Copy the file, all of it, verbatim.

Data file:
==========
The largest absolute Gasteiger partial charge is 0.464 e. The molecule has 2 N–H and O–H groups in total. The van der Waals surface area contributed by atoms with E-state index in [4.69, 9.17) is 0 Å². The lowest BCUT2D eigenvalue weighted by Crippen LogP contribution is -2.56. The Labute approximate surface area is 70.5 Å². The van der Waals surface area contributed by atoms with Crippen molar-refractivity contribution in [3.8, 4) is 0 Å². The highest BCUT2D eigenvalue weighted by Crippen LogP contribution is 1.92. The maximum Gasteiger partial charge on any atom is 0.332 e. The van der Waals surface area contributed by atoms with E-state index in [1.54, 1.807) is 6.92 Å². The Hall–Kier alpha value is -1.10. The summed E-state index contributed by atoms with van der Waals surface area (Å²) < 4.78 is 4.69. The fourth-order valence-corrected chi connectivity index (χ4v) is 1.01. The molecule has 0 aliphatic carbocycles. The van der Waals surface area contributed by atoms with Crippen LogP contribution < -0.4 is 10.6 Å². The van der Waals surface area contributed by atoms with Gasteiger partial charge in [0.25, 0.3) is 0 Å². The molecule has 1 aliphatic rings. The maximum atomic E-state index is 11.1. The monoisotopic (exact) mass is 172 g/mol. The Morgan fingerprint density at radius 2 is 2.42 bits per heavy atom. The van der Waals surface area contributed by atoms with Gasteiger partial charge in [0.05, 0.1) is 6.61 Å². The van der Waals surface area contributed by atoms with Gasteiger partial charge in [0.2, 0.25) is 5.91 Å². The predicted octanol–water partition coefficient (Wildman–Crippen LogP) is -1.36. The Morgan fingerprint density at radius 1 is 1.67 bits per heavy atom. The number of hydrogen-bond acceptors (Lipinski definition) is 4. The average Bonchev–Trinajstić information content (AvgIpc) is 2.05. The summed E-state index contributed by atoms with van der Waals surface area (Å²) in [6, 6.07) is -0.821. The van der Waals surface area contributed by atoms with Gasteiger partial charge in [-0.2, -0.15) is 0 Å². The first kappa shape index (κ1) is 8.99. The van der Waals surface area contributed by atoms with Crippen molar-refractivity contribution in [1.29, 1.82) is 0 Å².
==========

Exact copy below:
The largest absolute Gasteiger partial charge is 0.464 e. The molecule has 2 N–H and O–H groups in total. The van der Waals surface area contributed by atoms with E-state index in [4.69, 9.17) is 0 Å². The lowest BCUT2D eigenvalue weighted by Crippen LogP contribution is -2.56. The Labute approximate surface area is 70.5 Å². The van der Waals surface area contributed by atoms with Crippen molar-refractivity contribution in [3.8, 4) is 0 Å². The highest BCUT2D eigenvalue weighted by Crippen LogP contribution is 1.92. The maximum Gasteiger partial charge on any atom is 0.332 e. The van der Waals surface area contributed by atoms with E-state index in [1.54, 1.807) is 6.92 Å². The Hall–Kier alpha value is -1.10. The summed E-state index contributed by atoms with van der Waals surface area (Å²) < 4.78 is 4.69. The fourth-order valence-corrected chi connectivity index (χ4v) is 1.01. The molecule has 0 aliphatic carbocycles. The van der Waals surface area contributed by atoms with Crippen LogP contribution < -0.4 is 10.6 Å². The van der Waals surface area contributed by atoms with Gasteiger partial charge in [0.25, 0.3) is 0 Å². The molecule has 1 aliphatic rings. The maximum atomic E-state index is 11.1. The monoisotopic (exact) mass is 172 g/mol. The Morgan fingerprint density at radius 2 is 2.42 bits per heavy atom. The van der Waals surface area contributed by atoms with Gasteiger partial charge in [0.05, 0.1) is 6.61 Å². The van der Waals surface area contributed by atoms with Gasteiger partial charge in [0.2, 0.25) is 5.91 Å². The predicted octanol–water partition coefficient (Wildman–Crippen LogP) is -1.36. The Morgan fingerprint density at radius 1 is 1.67 bits per heavy atom. The number of hydrogen-bond acceptors (Lipinski definition) is 4. The average Bonchev–Trinajstić information content (AvgIpc) is 2.05. The summed E-state index contributed by atoms with van der Waals surface area (Å²) in [6, 6.07) is -0.821. The van der Waals surface area contributed by atoms with Gasteiger partial charge in [-0.2, -0.15) is 0 Å². The first kappa shape index (κ1) is 8.99. The van der Waals surface area contributed by atoms with Crippen molar-refractivity contribution in [1.29, 1.82) is 0 Å².